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Album review: Samplehound - 100 yds (2020)

Samplehound 100 yds.jpg

100 yds

In normal times, Rich Townsend can be found playing jazz piano in London big band King Groovy and the Hornstars. His Samplehound project utilises synthesisers and samplers ‘to create music with the aim of making people feel good’, something that is increasingly important as we endure a resurgence of Covid-19 infection.

Released in August 2020, 100 Yards is a mixture of prog-electronica and jazz which takes me back 45 years to a time when I was digesting as much progressive rock and as many novels as possible, from classics to SF and challenging children’s literature, and developing a deep political awareness. Just looking at the song titles made me like the album.

 

The title track is social commentary presented as late-70s or early-80s electronica, and refers to the short distance between the affluent and more down-at-heel parts of London. It’s surprisingly upbeat and the tempo of the piece matches that of the city (at least in pre-Covid times) and dystopian clichés don’t apply here.

A Song for Ursula is homage to Ursula Le Guin, one of my all-time favourite authors who died in January 2018 aged 88. I love and still re-read the Earthsea books but it’s The Dispossessed which remains my favourite. This is a relatively slow-paced jazz piece with a predominantly acoustic palette and a synthesizer melody line; a fitting tribute to the woman called ‘the greatest American author of her generation.’

Skardu effectively depicts the region of the same name in the mountainous Gilgit-Baltistan district of Pakistan with some fitting ambient/electronica. It runs at a stately pace for most of its 11’12, maintaining the listener’s interest with traditional-sounding patches, though the last two minutes are symphonic along the lines of early-Enid.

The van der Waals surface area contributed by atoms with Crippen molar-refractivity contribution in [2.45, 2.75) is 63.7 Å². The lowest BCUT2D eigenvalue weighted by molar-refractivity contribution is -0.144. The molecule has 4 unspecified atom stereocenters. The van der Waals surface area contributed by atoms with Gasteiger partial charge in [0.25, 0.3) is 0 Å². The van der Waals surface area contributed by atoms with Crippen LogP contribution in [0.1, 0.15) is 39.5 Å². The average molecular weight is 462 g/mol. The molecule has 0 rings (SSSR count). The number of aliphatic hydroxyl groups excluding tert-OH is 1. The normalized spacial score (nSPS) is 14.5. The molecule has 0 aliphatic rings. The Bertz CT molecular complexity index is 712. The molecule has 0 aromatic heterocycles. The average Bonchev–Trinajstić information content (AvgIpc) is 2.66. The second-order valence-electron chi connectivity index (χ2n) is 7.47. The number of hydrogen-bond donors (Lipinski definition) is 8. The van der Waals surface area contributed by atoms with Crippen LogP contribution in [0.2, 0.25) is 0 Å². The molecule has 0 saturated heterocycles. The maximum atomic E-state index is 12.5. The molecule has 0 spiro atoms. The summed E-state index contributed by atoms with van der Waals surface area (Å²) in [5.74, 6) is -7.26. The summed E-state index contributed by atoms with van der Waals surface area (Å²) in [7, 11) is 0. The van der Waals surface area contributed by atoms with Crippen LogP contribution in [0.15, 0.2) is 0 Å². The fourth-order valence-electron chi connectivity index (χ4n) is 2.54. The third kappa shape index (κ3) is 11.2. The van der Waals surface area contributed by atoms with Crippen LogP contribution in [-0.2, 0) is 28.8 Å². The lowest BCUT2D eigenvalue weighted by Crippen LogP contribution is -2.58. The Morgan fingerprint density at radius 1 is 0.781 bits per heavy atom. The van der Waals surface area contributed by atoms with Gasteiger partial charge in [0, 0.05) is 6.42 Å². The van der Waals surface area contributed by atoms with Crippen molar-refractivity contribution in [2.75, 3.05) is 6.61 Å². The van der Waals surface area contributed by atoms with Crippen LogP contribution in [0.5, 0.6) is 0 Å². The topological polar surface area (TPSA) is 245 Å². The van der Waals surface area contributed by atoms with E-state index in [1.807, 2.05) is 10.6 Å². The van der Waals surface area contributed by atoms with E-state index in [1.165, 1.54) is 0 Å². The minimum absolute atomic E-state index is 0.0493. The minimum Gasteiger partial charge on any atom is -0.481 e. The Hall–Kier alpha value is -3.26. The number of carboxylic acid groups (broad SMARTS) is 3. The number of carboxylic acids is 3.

The up-front rhythm and angular synth lines of Mr President give way to a repetitive whimsical melody line which neatly captures Donald Trump’s do-things-my-own-way behaviour, alarming his friends and allies and, when he ignores straightforward evidence, kills his citizens by the hundreds of thousands, but still doesn’t seem to care.

Unify, a short track with a sedate, spacey melody is bookended with sampled strings, reflecting that our ancestors are part of who we are, even if we’d rather they weren’t.

The Crows Over the Hill is Samplehound’s attempt to capture the sense of mystery and danger conveyed by some of the books he read as a child, citing The Weirdstone of Brisingamen and The Owl Service as examples. Employing some nice electric piano reminiscent of Steven Wilson’s track The Raven that Refused to Sing along with vocal patches, you do get the sense of the mysterious. The introduction of an urgent rhythm gives the impression of running from danger, and the track is resolved with atmospheric acoustic piano. Coincidentally, I’ve just finished re-reading Alan Garner’s concluding part of the Weirdstone trilogy, Boneland.

Stevie, the shortest track on the album, is an acoustic jazz number, a tribute to Stevie Wonder.